As US demographics continue to shift, hospital language services increasingly impact executive-level priorities. The struggle for great HCAHPS scores exemplifies the interaction between boosting patient satisfaction – now a major factor affecting hospital reimbursements – and language services. This ongoing development may put language services leaders in a position to either help or hinder hospital goals.
See below for an excerpt from CyraCom’s new whitepaper, Improving HCAHPS: Boosting Patient Satisfaction through Great Language Services.
HCAHPS contains 11 questions on clear communication, asking whether the patient understood their provider and felt listened-to and respected. For LEP patients, these answers may depend in part on the quality of interpreter provided, including soft skills like:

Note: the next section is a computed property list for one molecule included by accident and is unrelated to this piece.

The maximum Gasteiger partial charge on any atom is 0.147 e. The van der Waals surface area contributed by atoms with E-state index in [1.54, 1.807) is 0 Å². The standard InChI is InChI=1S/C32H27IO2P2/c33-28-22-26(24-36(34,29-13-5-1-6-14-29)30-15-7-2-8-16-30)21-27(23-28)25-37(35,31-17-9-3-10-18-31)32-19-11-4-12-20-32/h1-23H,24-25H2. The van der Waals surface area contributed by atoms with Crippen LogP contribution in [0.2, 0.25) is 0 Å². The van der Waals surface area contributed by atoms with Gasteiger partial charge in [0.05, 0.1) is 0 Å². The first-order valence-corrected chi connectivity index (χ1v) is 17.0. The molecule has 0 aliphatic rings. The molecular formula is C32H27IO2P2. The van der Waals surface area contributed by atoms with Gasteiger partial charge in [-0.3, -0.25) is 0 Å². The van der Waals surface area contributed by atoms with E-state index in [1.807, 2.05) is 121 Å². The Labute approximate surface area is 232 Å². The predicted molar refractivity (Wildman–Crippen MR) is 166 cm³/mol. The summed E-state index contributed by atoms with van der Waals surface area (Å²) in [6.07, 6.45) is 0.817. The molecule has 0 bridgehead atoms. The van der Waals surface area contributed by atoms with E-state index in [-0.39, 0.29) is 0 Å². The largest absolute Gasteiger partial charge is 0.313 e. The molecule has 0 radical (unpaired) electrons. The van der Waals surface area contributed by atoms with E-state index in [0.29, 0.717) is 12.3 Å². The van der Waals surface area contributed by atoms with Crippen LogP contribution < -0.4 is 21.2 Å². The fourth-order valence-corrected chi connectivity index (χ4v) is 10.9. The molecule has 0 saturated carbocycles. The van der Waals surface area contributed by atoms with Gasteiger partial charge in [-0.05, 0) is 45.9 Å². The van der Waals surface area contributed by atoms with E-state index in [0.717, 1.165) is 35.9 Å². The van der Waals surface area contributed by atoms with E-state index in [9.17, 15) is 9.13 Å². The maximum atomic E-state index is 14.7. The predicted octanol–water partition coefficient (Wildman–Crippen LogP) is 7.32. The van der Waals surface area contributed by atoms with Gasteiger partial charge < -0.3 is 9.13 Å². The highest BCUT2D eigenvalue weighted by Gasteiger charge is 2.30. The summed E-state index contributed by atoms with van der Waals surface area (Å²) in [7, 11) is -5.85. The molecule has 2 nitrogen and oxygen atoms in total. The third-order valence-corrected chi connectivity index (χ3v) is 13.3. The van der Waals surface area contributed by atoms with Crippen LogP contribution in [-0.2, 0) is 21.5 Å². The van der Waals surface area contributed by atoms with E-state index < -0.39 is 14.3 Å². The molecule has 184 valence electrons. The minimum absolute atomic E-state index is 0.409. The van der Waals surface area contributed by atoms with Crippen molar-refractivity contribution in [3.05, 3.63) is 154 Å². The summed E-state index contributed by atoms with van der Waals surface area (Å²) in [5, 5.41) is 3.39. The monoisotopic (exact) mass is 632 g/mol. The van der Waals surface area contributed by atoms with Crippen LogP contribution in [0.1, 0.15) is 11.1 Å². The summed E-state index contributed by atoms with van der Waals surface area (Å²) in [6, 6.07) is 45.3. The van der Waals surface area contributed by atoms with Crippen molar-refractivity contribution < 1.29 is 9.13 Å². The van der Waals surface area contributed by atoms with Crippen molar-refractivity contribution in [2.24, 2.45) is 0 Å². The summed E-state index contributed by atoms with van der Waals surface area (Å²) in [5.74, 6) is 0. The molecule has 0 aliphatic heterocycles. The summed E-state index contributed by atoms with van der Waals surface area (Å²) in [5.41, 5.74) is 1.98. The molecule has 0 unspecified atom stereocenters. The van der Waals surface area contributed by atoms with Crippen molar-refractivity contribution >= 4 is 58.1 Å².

Cultural Awareness and Sensitivity
Quality interpretation goes beyond conveying meaning. Attention to culturally and linguistically appropriate politeness markers – using the correct honorific or title, or changing verbs and sentence structure to apply a more respectful tone – may impact the patient’s experience as well.
Cultural Brokering for Clearer Comprehension
Skilled interpreters apply cultural brokering, clarifying phrases and expressions which make sense in English but may not be clear in the target language. Quality interpretation involves converting these phrases into something the LEP patient can understand, improving comprehension and displaying cultural sensitivity.
Collectively, politeness markers and cultural brokering can help create a more positive and professional experience for all parties involved in the conference. LEP patients may feel more comfortable expressing themselves once these best practices are put in place. Hospitals with leading language services programs train their interpreters in these essential skills and partner with language services providers who do the same.
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